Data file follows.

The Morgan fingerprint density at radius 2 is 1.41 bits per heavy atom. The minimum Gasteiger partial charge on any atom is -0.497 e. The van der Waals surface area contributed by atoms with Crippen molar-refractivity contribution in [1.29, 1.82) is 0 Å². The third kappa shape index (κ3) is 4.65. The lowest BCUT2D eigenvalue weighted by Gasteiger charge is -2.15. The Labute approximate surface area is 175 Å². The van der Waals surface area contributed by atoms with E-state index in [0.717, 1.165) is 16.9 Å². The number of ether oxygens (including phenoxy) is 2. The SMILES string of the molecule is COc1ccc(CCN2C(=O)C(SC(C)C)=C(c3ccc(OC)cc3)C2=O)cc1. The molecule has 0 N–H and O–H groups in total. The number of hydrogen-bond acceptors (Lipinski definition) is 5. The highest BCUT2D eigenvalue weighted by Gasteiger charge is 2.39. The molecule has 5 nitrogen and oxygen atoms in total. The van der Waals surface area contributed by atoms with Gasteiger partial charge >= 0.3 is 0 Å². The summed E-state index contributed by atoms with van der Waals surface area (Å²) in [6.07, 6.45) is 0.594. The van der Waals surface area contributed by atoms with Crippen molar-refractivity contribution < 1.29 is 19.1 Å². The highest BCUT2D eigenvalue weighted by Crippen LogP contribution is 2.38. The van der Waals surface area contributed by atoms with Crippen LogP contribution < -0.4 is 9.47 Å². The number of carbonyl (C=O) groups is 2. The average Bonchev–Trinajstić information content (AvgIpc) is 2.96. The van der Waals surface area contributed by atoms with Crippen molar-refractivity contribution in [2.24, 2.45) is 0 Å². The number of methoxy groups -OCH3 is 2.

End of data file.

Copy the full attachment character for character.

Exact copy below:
The Morgan fingerprint density at radius 2 is 1.41 bits per heavy atom. The minimum Gasteiger partial charge on any atom is -0.497 e. The van der Waals surface area contributed by atoms with Crippen molar-refractivity contribution in [1.29, 1.82) is 0 Å². The third kappa shape index (κ3) is 4.65. The lowest BCUT2D eigenvalue weighted by Gasteiger charge is -2.15. The Labute approximate surface area is 175 Å². The van der Waals surface area contributed by atoms with E-state index in [0.717, 1.165) is 16.9 Å². The number of ether oxygens (including phenoxy) is 2. The SMILES string of the molecule is COc1ccc(CCN2C(=O)C(SC(C)C)=C(c3ccc(OC)cc3)C2=O)cc1. The molecule has 0 N–H and O–H groups in total. The number of hydrogen-bond acceptors (Lipinski definition) is 5. The highest BCUT2D eigenvalue weighted by Gasteiger charge is 2.39. The molecule has 5 nitrogen and oxygen atoms in total. The van der Waals surface area contributed by atoms with Gasteiger partial charge >= 0.3 is 0 Å². The summed E-state index contributed by atoms with van der Waals surface area (Å²) in [6.07, 6.45) is 0.594. The van der Waals surface area contributed by atoms with Crippen molar-refractivity contribution < 1.29 is 19.1 Å². The highest BCUT2D eigenvalue weighted by Crippen LogP contribution is 2.38. The van der Waals surface area contributed by atoms with Crippen LogP contribution < -0.4 is 9.47 Å². The number of carbonyl (C=O) groups is 2. The average Bonchev–Trinajstić information content (AvgIpc) is 2.96. The van der Waals surface area contributed by atoms with Crippen molar-refractivity contribution in [2.24, 2.45) is 0 Å². The number of methoxy groups -OCH3 is 2.